Ordinal identifiers

Relevant for: GUI tests and components

In addition to learning the mandatory and assistive properties specified in the Object Identification Dialog Box, UFT can also learn a backup ordinal identifier for each test object. The ordinal identifier assigns the object a numerical value that indicates its order relative to other objects with an otherwise identical description (objects that have the same values for all properties specified in the mandatory and assistive property lists). This ordered value enables UFT to create a unique description when the mandatory and assistive properties are not sufficient to do so.

The assigned ordinal property value is a relative value and is accurate only in relation to the other objects displayed when UFT learns an object. Therefore, changes in the layout or composition of your application page or screen can cause this value to change, even though the object itself has not changed in any way. For this reason, UFT learns a value for this backup ordinal identifier only when it cannot create a unique description using all available mandatory and assistive properties.

In addition, even if UFT learns an ordinal identifier, it will use the identifier during the run session only if:

  • The learned description and the Smart Identification mechanism are not sufficient to identify the object in your application.

  • A visual relation identifier is not defined for the test object. For details, see Visual relation identifiers.

Index identifiers

While learning an object, UFT can assign a value to the test object's Index property to uniquely identify the object. The value is based on the order in which the object appears within the source code. The first occurrence is 0.

Index property values are object-specific. Therefore, if you use Index:=3 to describe a WebEdit test object, UFT searches for the fourth WebEdit object in the page. However, if you use Index:=3 to describe a WebElement object, UFT searches for the fourth Web object on the page—regardless of the type—because the WebElement object applies to all Web objects.

For example, suppose a page contains the following objects:

  • An image with the name Apple

  • An image with the name UserName

  • A WebEdit object with the name UserName

  • An image with the name Password

  • A WebEdit object with the name Password

The following statement refers to the third item in the list, as this is the first WebEdit object on the page with the name UserName:

WebEdit("Name:=UserName", "Index:=0")

In contrast, the following statement refers to the second item in the list, as that is the first object of any type (WebElement) with the name UserName:

WebElement("Name:=UserName", "Index:=0")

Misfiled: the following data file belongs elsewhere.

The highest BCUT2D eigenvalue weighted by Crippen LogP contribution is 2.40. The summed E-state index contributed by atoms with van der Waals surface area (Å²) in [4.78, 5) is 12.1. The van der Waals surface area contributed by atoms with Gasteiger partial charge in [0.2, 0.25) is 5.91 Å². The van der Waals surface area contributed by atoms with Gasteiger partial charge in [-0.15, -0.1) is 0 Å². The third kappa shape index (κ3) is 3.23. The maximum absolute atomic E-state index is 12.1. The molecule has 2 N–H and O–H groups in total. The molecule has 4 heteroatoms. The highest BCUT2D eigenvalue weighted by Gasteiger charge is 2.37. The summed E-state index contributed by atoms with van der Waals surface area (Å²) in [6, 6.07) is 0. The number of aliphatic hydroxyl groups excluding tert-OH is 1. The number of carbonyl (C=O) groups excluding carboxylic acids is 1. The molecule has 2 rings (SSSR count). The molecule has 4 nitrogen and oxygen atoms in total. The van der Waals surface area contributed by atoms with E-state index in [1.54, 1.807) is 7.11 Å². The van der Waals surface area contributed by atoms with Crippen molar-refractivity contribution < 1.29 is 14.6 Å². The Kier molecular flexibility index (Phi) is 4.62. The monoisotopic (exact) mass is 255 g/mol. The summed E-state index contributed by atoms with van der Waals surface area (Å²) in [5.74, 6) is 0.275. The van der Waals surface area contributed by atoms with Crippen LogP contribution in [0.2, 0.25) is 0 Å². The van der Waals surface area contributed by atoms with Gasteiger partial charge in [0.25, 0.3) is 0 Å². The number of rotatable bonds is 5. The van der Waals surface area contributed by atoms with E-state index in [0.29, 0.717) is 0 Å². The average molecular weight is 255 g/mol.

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Location identifiers

While learning an object, UFT can assign a value to the test object's Location property to uniquely identify the object. The value is based on the order in which the object appears within the window, frame, or dialog box, in relation to other objects with identical properties. The first occurrence of the object is 0. Values are assigned in columns from top to bottom, and left to right.

In the following example, the radio buttons in the dialog box are numbered according to their Location property:

Location property values are object-specific. Therefore, if you use Location:=3 to describe a WinButton test object, UFT searches from top to bottom, and left to right for the fourth WinButton object in the page. However, if you use Location:=3 to describe a WinObject object, UFT searches from top to bottom, and left to right for the fourth standard object on the page—regardless of the type—because the WinObject object applies to all standard objects.

Creation time identifers

While learning a browser object, UFT assigns a value to the CreationTime . This value indicates the order in which the browser was opened relative to other open browsers. The first browser that opens receives the value CreationTime = 0.

During the run session, if UFT is unable to identify a browser object based solely on its test object description, it examines the order in which the browsers were opened, and then uses the CreationTime property to identify the correct one.

Example: For example, if UFT learns three browsers that are opened at 9:01 pm, 9:03 pm, and 9:05 pm, UFT assigns the CreationTime values, as follows: CreationTime = 0 to the 9:01 am browser, CreationTime = 1 to the 9:03 am browser, and CreationTime = 2 to the 9:06 am browser.

At 10:30 pm, when you run a test or component with these browser objects, suppose the browsers are opened at 10:31 pm, 10:33 pm, and 10:34 pm. UFT identifies the browsers, as follows: the 10:31 pm browser is identified with the Browser test object with CreationTime = 0, 10:33 pm browser is identified with the test object with CreationTime = 1, 10:34 pm browser is identified with the test object with CreationTime = 2.

If a step was created on a Browser object with a specific CreationTime value, but during a run session there is no open browser with that CreationTime value, the step will run on the browser that has the highest CreationTime value. For example, if a step was created on a Browser object with CreationTime = 6, but during the run session there are only two open browsers, with CreationTime = 0 and CreationTime = 1, then the step runs on the last browser opened, which in this example is the browser with CreationTime = 1.

Note: It is possible that at a particular time during a session, the available CreationTime values may not be sequential. For example, if you open six browsers during a record or run session, and then during that session, you close the second and fourth browsers (CreationTime values 1 and 3), then at the end of the session, the open browsers will be those with CreationTime values 0, 2, 4, and 5.

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